Ahhhh, the mailbag. Nothing I love more when I’m 40 minutes from deadline with two, three columns started and left unfinished.
Rickey may have been a great player but he’s always been a selfish and arrogant player. His steals came in pursuit of a record and didn’t help his team. Rickey sucks!
No Rickey Association
P.S. Booooooo Rickey!
It’s possible to be selfish and arrogant and help your team. If a player hits a home run in an arrogant matter, that’s still worth at least one run. If Rickey selfishly stole second, that puts his team in a better position to score. Certainly, if he got himself thrown out all the time, he’d have been a detriment, but he was successful more than 75% of the time in his record-setting, 130-steal year.
Baseball’s one of the most individual team sports. The game’s crux is a one-one-one battle, batter against pitcher, and even the most complex plays are serial actions–pitcher to batter to shortstop to first for the out. If everyone on a team was as good as Rickey and acted selfishly, they’d score 2,000 runs a year. In a strike-shortened season, where every game was rained out after the fifth inning. Playing in the Astrodome.
I’m not concerned that Rickey acted selfishly. Now, the arrogance thing…so what? There are two kinds of arrogance I can tolerate:
Obliviousness is a key ingredient to hilarious arrogance. Joe Carter talking about his amazing ability to get RBI hits over the course of his career cracks me up, for instance. Players who can’t hit and have never hit claiming they’d be an All-Star if only someone would give them a full season of at-bats. It’s unintentional comedy at its finest.
On the other end of this spectrum of self-perception are some of the truly great players. If Barry Bonds and I were hanging out for some reason, and Barry said “It’s strange sometimes, being one of the best players ever in your sport,” I wouldn’t nod my head in a “yeah, I know what you’re talking about” way, but I certainly wouldn’t protest either. Bonds is one of the greatest players in baseball history. If he realizes that, what’s the point in dancing around the sombrero of denial? Alex Rodriguez plays the modest-and-humble player all the time, and it grates on me far more than whatever Bonds quote got blown out of proportion that week. If Bonds, or Rickey, is that great, and they’re not bad people, enh, let them have their fun. Their attitude doesn’t make them lesser players any more than their compensation, or how the public at large views them.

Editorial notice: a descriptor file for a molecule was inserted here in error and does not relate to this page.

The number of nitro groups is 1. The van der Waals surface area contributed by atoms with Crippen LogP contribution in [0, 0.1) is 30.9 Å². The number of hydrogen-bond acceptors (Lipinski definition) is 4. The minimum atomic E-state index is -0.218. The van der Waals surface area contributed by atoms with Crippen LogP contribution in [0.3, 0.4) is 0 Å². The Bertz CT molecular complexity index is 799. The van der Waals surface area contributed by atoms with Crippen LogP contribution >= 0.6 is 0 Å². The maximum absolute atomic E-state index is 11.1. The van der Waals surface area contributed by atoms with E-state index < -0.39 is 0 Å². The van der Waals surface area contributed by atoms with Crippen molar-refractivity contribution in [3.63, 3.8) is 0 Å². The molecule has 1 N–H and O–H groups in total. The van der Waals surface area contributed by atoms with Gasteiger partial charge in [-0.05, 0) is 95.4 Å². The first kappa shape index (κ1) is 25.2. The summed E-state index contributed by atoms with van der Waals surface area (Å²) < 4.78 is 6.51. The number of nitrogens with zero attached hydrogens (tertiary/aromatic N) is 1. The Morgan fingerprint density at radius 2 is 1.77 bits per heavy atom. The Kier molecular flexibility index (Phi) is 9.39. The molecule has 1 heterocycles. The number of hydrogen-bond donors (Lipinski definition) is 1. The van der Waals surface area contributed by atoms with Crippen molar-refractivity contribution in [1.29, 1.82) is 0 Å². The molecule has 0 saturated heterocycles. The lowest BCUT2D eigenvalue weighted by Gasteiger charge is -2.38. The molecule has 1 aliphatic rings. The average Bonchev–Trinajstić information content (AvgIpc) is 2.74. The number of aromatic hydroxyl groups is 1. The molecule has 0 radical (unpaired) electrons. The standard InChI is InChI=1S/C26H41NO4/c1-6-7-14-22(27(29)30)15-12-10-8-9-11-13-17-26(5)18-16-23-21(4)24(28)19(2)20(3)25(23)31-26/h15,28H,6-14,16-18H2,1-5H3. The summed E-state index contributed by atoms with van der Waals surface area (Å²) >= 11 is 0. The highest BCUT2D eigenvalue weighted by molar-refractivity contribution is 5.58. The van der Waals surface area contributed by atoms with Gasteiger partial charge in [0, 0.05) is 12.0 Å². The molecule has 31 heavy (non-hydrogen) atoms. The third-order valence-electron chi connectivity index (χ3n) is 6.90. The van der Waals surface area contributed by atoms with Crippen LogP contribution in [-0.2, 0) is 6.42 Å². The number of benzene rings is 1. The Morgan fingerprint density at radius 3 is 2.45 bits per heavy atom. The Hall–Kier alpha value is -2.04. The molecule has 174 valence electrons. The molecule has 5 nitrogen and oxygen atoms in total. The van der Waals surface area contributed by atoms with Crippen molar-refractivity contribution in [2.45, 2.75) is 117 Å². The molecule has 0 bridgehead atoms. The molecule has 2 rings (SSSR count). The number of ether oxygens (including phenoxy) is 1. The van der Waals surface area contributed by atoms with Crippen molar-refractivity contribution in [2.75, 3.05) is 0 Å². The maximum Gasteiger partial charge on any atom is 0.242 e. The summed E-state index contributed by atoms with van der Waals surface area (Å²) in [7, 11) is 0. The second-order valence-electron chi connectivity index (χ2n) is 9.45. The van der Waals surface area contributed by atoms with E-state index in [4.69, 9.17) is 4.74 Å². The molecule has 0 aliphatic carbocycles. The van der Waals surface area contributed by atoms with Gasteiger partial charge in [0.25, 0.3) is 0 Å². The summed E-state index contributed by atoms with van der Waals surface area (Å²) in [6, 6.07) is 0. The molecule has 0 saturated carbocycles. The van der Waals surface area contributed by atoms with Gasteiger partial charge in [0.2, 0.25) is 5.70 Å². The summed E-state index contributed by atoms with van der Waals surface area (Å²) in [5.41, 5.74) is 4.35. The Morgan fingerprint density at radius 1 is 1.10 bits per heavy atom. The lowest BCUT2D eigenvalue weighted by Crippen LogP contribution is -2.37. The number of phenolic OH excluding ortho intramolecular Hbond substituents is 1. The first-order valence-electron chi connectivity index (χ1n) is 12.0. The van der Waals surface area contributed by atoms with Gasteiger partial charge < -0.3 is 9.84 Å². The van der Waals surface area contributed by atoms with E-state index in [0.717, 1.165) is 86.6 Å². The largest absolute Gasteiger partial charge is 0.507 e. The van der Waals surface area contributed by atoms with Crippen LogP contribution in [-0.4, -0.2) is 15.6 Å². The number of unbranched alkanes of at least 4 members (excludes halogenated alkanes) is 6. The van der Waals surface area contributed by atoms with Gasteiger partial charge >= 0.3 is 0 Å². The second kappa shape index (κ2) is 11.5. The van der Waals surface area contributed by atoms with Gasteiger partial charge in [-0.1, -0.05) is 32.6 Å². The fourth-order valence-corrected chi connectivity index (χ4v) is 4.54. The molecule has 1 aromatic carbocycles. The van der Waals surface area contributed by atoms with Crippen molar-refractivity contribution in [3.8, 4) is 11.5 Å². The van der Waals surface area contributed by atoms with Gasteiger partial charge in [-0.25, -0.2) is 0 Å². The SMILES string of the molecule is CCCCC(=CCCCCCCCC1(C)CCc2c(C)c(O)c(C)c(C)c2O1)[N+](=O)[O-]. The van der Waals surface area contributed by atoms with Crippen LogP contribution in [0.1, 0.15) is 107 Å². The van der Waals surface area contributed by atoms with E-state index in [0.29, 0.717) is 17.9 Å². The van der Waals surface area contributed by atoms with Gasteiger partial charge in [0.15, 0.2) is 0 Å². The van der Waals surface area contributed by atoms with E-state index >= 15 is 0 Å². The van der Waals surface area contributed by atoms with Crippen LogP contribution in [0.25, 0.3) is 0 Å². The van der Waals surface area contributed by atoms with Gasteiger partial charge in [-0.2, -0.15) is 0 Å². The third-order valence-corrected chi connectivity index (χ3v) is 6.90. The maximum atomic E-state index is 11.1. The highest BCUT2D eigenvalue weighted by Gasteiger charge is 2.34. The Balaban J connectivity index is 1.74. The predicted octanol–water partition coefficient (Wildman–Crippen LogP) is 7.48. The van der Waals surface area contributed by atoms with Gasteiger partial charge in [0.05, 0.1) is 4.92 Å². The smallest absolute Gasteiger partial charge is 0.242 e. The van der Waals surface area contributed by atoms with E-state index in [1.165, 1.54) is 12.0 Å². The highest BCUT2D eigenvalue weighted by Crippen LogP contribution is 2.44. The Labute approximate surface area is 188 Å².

And in a way, I have sympathy for the players who are pretty good and understand that means they’re among the best athletes in the world. Seriously, I can mock Kenny Lofton‘s defensive decline from the stands, but he’s still way, way better than I am. So if he’s got a bit of an attitude, I’m fine with that.
And now, to close, a letter so fine I have little to add to it:
I loved your article about Ruth and Henderson. I have often talked about Henderson’s accomplishments with a similar line of argument. Thanks! Ruth and Henderson were both remarkable and it should be pointed out HOW MUCH better they were at their skill. But I don’t like it that I never see any analysis looking at perhaps the most amazing relative performer in the history of baseball: Ron Hunt
Ruth (1920): HR per PA was about 11 times better than the league average HR/PA.
Henderson (1982): SB per PA was about 12 times better than the league average SB/PA.
Ron Hunt (1971): HBP per PA was 16 times better than the league average HBP/PA!
Is a HBP less valuable than a home run? Yes. But we are talking about Ruth here–he may even be better than Barry Bonds.
Is a HBP less valuable than a SB? NO! Arguably, it is better than a SB. In 1971 Ron Hunt had 50 HBP, and the Expos (for whom he played) had 78, leading the league. The second-highest team total was the Giants, who had 37. Hunt had 35% more HBP than any other team!!! Ruth had more homers than any other team in 1920 but not by a Hunt-sized margin, and heck three teams beat out Henderson in 1982.
Again, I loved the analysis, I just want Hunt to get his due as well.
Baseballlibrary.com’s entry on Ron Hunt contains this gem of a quote: “Some people give their bodies to science; I give mine to baseball.”
What a cool game.